'We love to source from the client’s own collections. When we start a job, we always ask the client to gather and save every little thing they might have for us to select from. This client happened to have many objects to use within. Her lovely glass trays, vases, lamps, and perfume bottles were all arranged in her bedroom.'
The nightstands are from MadeGoods. 'We loved the leather details and striping so much. They felt just a bit masculine in this otherwise feminine room,' adds Jennifer.
The butterfly artwork is a custom piece commissioned from Dawn Wolfe, who created the artwork to match the colors and scale of the room. Dawn’s art can also be sourced at One King’s Lane and Anthropologie.
Designer Jennifer Walter and the homeowner are both more than happy with the result. 'We feel like we did the historic house justice, kept it very in line with the client’s requests, and were able to refresh without renovating. The client is delighted with her colorful, cozy, new-look home.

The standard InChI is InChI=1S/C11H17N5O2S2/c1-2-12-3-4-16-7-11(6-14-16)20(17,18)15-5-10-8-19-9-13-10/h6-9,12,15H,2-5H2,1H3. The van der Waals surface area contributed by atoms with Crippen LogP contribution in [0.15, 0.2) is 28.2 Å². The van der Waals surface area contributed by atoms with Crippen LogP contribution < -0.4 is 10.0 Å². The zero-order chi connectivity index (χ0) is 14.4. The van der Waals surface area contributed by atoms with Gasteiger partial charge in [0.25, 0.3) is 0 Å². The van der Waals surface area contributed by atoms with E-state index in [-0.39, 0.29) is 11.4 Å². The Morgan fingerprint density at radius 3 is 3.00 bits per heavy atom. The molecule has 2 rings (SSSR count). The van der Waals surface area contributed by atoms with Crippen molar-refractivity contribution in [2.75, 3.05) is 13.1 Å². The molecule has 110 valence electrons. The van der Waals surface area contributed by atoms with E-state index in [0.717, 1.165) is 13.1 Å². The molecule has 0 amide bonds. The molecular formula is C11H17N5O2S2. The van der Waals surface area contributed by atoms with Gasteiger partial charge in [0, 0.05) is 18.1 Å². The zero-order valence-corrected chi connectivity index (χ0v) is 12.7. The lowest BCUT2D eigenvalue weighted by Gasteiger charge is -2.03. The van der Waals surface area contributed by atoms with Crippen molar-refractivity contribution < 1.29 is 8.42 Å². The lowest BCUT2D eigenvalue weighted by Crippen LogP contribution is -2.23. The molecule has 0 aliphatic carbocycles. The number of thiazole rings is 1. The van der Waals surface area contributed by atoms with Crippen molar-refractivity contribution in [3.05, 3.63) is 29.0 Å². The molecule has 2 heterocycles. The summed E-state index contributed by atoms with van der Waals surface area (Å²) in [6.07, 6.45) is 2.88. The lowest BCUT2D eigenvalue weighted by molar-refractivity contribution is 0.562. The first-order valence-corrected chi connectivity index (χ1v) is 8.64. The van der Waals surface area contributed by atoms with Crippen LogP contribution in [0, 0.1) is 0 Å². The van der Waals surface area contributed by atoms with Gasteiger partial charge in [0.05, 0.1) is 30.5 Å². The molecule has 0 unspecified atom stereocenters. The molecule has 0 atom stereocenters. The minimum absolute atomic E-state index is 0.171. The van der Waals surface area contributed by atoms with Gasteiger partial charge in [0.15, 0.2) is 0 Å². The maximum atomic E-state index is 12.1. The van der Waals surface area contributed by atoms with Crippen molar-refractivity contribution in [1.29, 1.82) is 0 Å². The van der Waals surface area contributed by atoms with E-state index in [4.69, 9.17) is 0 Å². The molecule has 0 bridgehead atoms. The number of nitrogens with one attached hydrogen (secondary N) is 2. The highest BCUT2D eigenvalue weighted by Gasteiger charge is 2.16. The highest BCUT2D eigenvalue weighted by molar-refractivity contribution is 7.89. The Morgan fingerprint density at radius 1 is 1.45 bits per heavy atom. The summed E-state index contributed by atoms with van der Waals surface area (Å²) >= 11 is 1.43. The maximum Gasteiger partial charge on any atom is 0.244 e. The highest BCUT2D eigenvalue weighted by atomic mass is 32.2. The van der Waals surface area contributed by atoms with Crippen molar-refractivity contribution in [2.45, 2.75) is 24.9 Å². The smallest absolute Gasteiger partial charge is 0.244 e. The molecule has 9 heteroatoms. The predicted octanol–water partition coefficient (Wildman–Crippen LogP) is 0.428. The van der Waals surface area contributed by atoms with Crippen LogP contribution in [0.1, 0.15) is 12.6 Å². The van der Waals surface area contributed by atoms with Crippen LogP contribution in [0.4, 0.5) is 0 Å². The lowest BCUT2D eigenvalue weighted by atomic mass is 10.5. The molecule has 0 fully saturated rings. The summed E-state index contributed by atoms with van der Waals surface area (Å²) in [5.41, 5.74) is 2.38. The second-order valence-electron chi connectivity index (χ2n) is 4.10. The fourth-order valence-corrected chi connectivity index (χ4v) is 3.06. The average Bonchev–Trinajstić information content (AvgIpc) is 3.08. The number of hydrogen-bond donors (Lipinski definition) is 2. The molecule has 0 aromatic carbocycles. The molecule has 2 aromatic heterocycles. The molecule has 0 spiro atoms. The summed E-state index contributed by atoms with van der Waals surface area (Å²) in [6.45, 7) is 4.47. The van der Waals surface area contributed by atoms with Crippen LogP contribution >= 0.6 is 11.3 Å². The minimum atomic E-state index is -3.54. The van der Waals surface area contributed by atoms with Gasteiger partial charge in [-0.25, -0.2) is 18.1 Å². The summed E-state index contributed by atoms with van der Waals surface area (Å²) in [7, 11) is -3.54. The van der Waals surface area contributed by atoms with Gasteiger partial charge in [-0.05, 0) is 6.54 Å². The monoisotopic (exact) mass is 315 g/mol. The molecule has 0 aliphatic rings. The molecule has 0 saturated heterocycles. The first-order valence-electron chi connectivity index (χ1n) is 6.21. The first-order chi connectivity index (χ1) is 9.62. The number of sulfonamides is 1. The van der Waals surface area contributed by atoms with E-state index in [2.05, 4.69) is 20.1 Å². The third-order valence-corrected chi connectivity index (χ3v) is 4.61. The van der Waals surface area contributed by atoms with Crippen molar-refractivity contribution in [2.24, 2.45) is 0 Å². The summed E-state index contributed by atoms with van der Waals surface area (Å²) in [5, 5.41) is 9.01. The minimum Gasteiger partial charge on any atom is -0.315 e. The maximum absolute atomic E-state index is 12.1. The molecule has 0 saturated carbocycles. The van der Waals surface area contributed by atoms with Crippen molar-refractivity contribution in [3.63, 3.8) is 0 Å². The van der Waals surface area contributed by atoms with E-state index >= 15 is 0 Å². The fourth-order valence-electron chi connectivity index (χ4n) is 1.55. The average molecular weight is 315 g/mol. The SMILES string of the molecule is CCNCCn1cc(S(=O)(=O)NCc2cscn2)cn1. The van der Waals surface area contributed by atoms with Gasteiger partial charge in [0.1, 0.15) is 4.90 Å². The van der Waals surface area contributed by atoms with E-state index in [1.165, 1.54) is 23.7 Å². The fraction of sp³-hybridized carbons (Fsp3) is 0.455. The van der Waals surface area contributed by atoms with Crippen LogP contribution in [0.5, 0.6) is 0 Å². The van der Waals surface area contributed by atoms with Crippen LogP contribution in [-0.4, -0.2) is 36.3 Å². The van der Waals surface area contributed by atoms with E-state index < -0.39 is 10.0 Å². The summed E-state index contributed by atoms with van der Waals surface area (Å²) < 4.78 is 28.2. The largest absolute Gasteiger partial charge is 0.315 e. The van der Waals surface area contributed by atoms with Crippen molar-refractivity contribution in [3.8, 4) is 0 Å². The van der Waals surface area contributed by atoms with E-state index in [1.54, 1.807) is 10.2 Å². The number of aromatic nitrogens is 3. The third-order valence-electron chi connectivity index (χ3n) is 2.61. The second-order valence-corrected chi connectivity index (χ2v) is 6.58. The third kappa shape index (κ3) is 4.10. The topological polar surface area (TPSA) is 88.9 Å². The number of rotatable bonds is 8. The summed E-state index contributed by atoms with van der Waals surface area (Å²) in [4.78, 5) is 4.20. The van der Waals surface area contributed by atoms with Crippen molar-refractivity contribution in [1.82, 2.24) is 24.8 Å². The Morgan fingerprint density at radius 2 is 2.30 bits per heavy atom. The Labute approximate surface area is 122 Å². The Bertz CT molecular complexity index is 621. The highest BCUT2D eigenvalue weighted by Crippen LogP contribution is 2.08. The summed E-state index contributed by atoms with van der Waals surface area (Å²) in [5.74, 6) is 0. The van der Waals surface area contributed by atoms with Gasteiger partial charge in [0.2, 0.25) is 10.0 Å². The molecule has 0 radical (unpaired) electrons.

Designer: Jennifer Walter, Folding Chair Design Co.
Photographer: Katie Merkle
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Karen is the houses editor for homesandgardens.com and homes editor for the brand’s sister titles, Period Living and Country Homes & Interiors, and an experienced writer on interiors and gardens. She loves visiting historic houses for Period Living and writing about rural properties for Country Homes & Interiors, and working with photographers to capture all shapes and sizes of properties. Karen began her career as a sub editor at Hi-Fi News and Record Review magazine. Her move to women’s magazines came soon after, in the shape of Living magazine, which covered cookery, fashion, beauty, homes and gardening. From Living Karen moved to Ideal Home magazine, where as deputy chief sub, then chief sub, she started to really take an interest in properties, architecture, interior design and gardening.